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As you read this, the 17th Council of the Parties (COP) to the United Nations Framework Convention on Climate Change (UNFCCC) is happening in Durban, South Africa. The goal of the UNFCCC, created in 1992, is to serve as a starting point for managing climate change. Through the UNFCCC, the Kyoto Protocol was drafted in 1997 and implemented in 2005. Kyoto Protocol Signatories pledged to reduce their 1990 greenhouse gas emissions levels by at least 5% during the period 2008-2012. The recent COP meetings have been tasked with developing a successor to the Protocol in an attempt to hold warming levels to the United Nations’ 2 degree C goal.  COP17, as most in recent history, has been characterized by sharp divisions between those countries to be most affected by climate change in the short-term (small islands, least developed nations and the EU) and those that either don’t feel they will be affected or are focused more on economy and development (the US, Canada, Russia, Japan, China and India).  Naturally, those in the former camp want an international agreement to regulate greenhouse gas emissions now, while those in the later want binding agreements to be stalled until 2015. Realistically, without the support of the largest world economies, the chances for an international climate change mitigation agreement are very slim.

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In upstate New York, in a place very close to the hearts of many – including me and my family, ecologist and author Jerry Jenkins spends his time documenting, advocating for and savoring the Adirondack Park. Jenkins’ book, Climate Change in the Adirondacks: The Path to Sustainability, urges individuals to view climate change not as something happening miles away in measurements too large and too “down the road” to fully comprehend. Instead, Jenkins shares his observations of the park where bogs, mosses, coniferous trees and many forms of wildlife can only exist in a particular temperature range. Many of the parks’ plant and animal species are already at the southern edge of their range in terms of climate and temperature – for many, a temperature increase of only 5 degrees could mean extinction from the park. A major climate change study, conducted by climate scientists from Cornell, Columbia and the City University of New York, was recently released and predicts that by 2080, the temperature within the Adirondack Park could be as much as 9 degrees warmer. This means that the Adirondack Park could be drastically different within a time span of 70 years if emission levels continue to rise.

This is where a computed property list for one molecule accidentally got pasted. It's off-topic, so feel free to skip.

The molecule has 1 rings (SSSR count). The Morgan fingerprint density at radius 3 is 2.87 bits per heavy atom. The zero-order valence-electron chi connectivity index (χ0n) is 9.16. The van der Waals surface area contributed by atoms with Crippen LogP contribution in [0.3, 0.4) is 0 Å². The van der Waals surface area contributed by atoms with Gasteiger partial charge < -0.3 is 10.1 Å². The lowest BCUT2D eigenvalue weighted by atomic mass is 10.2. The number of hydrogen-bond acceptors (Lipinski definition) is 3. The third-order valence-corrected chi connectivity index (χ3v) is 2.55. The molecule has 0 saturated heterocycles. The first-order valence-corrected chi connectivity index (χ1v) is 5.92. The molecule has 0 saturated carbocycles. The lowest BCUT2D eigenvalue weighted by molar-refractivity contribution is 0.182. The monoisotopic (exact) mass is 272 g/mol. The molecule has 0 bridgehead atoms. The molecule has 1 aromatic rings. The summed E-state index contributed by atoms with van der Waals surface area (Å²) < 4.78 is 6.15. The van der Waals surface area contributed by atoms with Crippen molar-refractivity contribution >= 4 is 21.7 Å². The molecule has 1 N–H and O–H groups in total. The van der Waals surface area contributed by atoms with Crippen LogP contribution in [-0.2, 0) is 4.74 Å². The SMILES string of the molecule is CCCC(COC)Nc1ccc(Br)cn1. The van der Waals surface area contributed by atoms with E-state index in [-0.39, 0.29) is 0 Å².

I believe it was Yogi Berra that said “the future ain’t what it used to be.” In true Berra nature, this quip can be taken a lot of ways. I’m going to choose to frame it in the lens of sustainability and our future, The Children.

We’re at a point in time where concerns pertaining to energy sources, resource depletion, pollution, and climate change hang heavy in our minds. Without a major change in our current course, the future looks like one that could be difficult in ways that we can’t fully fathom yet.

Enter: The Children. Now is the time to discuss sustainability with kids; in school, community gatherings, at home – anywhere that there is an opportunity for meaningful interaction. As perhaps the biggest stakeholders in the the state of our future, kids are often more optimistic and enthusiastic than adults about their ability to impact the future in positive ways.  They think innovatively and creatively and have a track record in persuasiveness (as most can attest). Kids are also becoming more and more internet and social network savvy which means that not only do they have access to powerful information, they have the ability to readily share their ideas and passions.

Tomorrow, I will be taking part in a local Sustainability Fair geared towards children (and their parents) K-8. I’m excited to speak with the kids about the types of things we can all do to be more sustainable. But, I’m even more excited to hear about the types of things these kids care about and how they implement sustainable practices into their own lives.  I’m going to make it a point to highlight the positive “can-dos” and will make sure to listen and support what will inevitably be some great ideas from the participants.

This will be one small step in ensuring that the future won’t be what it used to be.